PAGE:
Myanmar: Saudi Arabia’s ban on fishing imports from Myanmar to be discussed
A meeting will be held with officials from the Saudi Arabia embassy with regards to Saudi Arabia imposing a temporary suspension on fishing imports from Myanmar, said U Than Myint, Union Minister of the Ministry of Commerce.
“A meeting is planned with the economic counsellor of the embassy in Nay Pyi Taw, where the deputy-minister will be meeting the counsellor,” said U Myo Nyunt, secretary of Myanmar Fishery Products Processors & Exporters Association (MPEA).
Last month, the Saudi Food and Drug Authority (SFDA) announced a temporary suspension on fish and prawn imports from Vietnam, Myanmar, Bangladesh, and India, which will take effect on April 1.
The suspension was extended to other countries after inspections on fishery products were conducted in Vietnam. A delegation of several regulators, including SFDA, Ministry of Environment, Water and Agriculture and Saudi Aquaculture Society conducted inspections of 24 Vietnamese facilities that exported to Saudi Arabia.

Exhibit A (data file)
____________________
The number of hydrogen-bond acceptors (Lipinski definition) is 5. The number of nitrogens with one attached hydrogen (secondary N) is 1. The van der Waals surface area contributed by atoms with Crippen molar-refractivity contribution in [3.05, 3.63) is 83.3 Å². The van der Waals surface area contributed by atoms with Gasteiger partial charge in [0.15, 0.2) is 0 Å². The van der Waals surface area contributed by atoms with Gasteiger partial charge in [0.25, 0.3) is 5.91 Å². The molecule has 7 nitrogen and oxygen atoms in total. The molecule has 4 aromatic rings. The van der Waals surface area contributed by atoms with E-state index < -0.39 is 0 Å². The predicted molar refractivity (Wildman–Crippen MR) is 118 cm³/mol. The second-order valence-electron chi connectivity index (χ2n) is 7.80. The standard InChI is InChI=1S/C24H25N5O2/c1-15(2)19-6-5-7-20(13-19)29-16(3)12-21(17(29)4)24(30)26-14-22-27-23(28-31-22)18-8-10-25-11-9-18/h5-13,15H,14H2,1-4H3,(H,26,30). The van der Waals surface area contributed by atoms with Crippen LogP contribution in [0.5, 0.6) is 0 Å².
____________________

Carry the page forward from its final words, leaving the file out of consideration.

The delegation found that only nine facilities met the hygiene requirements of Saudi Arabia, Vietnam News reported. The suspension will be in place until the facilities complied with Saudi Arabia’s requirements.
Fishery products from Myanmar are directly distributed to Saudi Arabia or indirectly distributed through the UAE, which acts as an intermediary. Fishery exports to Saudi Arabia bring in between $ 25 million to $35 million yearly. More than 21,000 tonnes of Myanmar fish and prawns are shipped yearly to Saudi Arabia.
As the temporary suspension of fishing imports can cause massive losses and damages to fishing businesses and the nation’s export revenue, Myanmar’s government will negotiate with the Saudi Arabian government to get trade back to normal, the MPEA secretary U Win Khaing said.
Saudi Arabia’s decision comes after the US also announced that it would no longer purchase prawns caught from Myanmar seas. The reason for the restriction by the US was that Myanmar fishing boats and nets did not have turtle excluder devices (TED) installed.
“As the US said that it will not approve unless TEDs are installed, the Marine Fisheries Association has given their word that they will install them. It looks like if our side has installed the devices, the US will lift the ban,” U Win Khaing said..
The US buys mostly small prawns from Myanmar and in the fiscal year of 2016-17, more than 3,500 tonnes of aquatic products were shipped to the US.